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Edward Hailstone
The Jovial Tenant of Walton Hall
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Edward HailstoneEdward Hailstone (1818- 1891) took out a 21 year lease of Walton Hall in 1871, when the Hall was still Waterton property. He lived there until his death in 1891.

When Charles Waterton died in 1865, his son Edmund soon plunged deeper into debt. In 1877, the estate was sold by Edmund to Edward "Soapy" Simpson, the son of the Squire's old enemy, Edward Thornhill Simpson, who was infamous for his pollution of Walton and the surrounding countryside. Despite Simpson's attempts to end the lease, Hailstone remained in residence until his death.

Born in 1818 in Bradford, Hailstone's family home was Horton Hall (now demolished). From his father he inherited a love of archaeology and antiques. He became a solicitor in 1840 and was a man of good taste, blessed with wealth.

He was a Fellow of the Society of Actuaries (F.S.A.).

On taking out the lease on the Hall, he brought all of his literary and antique treasures with him. He had amassed a large collection of English and foreign historical furniture. In addition, he possessed a library that included notable works by Yorkshire authors and by others about Yorkshire. He also had a collection of prints and engravings of Yorkshire portraits and scenes. His treasures occupied much of the Hall.

A knowledgeable collector, he was also of jovial disposition and, in his own words, "the biggest Hailstone that ever dropped". (1)

When Hailstone died in 1891, some of his collection was sent to London for auction. Other treasures were auctioned at Walton Hall during the period 2nd to 7th February 1891. (1)

Click to enlargeSome of Edward Hailstone's collection of early material for Yorkshire is housed in the Minster Library, Dean's Park, York Minster.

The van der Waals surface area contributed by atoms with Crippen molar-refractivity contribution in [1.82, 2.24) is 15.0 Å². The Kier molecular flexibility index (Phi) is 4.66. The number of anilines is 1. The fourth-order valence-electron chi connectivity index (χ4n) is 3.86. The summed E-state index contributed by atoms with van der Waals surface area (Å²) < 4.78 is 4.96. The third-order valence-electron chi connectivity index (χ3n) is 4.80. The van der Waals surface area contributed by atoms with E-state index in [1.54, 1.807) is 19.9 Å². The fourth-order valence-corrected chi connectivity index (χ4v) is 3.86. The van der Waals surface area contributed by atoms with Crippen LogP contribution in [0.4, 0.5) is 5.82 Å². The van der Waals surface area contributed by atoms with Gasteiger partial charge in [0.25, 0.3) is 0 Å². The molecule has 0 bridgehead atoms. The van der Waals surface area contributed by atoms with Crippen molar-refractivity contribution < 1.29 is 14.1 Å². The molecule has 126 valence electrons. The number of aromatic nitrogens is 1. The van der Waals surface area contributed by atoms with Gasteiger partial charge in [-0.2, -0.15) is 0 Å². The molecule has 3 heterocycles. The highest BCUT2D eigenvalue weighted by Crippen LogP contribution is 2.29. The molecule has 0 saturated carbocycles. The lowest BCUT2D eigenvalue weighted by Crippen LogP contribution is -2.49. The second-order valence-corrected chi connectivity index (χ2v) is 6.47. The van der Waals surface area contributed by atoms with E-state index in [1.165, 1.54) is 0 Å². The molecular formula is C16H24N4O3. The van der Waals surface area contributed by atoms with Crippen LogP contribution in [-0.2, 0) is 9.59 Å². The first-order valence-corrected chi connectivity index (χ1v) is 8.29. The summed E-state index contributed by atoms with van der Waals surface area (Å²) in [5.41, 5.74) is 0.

"We can look back with immense gratitude for the life of this jovial man because not all his collection was put up for sale. He bequeathed his 'Yorkshire Collection', by this time some 10,000 printed books, to the York Minster Library. this was reported as the 'largest and most valuable gift ever received by the Library'."
- Mary Ingham and Brenda Andrassy (2)

■ Bold Nevison The Highwayman (PDF) was one of the items of Yorkshire lore collected by Hailstone and published in The Ballads and Songs of Yorkshire, C.J. Davison Ingledew, Bell & Daldy, London, 1860.

 

Notes

1. A History of Walton
By Peter Wright, 1985, published by Countryside Publications Ltd, ISBN 0 86157 1916. A rich source of local facts. Illustrated. (Out of print, but may still be available on Amazon, visit the book shop.)
2. Sandal Magna - Another Look Back, by Mary Ingham and Brenda Andrassy, ISBN 0 9506442 1 8. (Out of print, but may still be available on Amazon, use the Amazon search in the righthand column.)

See also
■ York Minster, Treasures and Collections.

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